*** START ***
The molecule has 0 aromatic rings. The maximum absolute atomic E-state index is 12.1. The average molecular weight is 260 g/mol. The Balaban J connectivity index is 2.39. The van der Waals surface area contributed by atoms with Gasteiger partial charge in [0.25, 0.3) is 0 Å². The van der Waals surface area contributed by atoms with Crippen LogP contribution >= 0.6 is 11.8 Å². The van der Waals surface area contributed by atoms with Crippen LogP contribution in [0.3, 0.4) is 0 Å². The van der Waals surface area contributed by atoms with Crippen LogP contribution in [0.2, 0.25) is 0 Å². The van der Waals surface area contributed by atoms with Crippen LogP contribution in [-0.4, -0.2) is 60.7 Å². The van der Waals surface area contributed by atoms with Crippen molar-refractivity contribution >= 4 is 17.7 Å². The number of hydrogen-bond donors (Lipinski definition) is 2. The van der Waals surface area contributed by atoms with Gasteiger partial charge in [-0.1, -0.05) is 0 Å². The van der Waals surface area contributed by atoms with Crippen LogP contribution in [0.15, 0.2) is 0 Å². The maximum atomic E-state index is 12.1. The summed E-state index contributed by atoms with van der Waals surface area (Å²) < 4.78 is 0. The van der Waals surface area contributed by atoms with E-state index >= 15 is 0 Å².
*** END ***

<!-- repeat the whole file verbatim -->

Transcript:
The molecule has 0 aromatic rings. The maximum absolute atomic E-state index is 12.1. The average molecular weight is 260 g/mol. The Balaban J connectivity index is 2.39. The van der Waals surface area contributed by atoms with Gasteiger partial charge in [0.25, 0.3) is 0 Å². The van der Waals surface area contributed by atoms with Crippen LogP contribution >= 0.6 is 11.8 Å². The van der Waals surface area contributed by atoms with Crippen LogP contribution in [0.3, 0.4) is 0 Å². The van der Waals surface area contributed by atoms with Crippen LogP contribution in [0.2, 0.25) is 0 Å². The van der Waals surface area contributed by atoms with Crippen LogP contribution in [-0.4, -0.2) is 60.7 Å². The van der Waals surface area contributed by atoms with Crippen molar-refractivity contribution >= 4 is 17.7 Å². The number of hydrogen-bond donors (Lipinski definition) is 2. The van der Waals surface area contributed by atoms with Gasteiger partial charge in [-0.1, -0.05) is 0 Å². The van der Waals surface area contributed by atoms with Crippen LogP contribution in [0.15, 0.2) is 0 Å². The maximum atomic E-state index is 12.1. The summed E-state index contributed by atoms with van der Waals surface area (Å²) < 4.78 is 0. The van der Waals surface area contributed by atoms with E-state index >= 15 is 0 Å².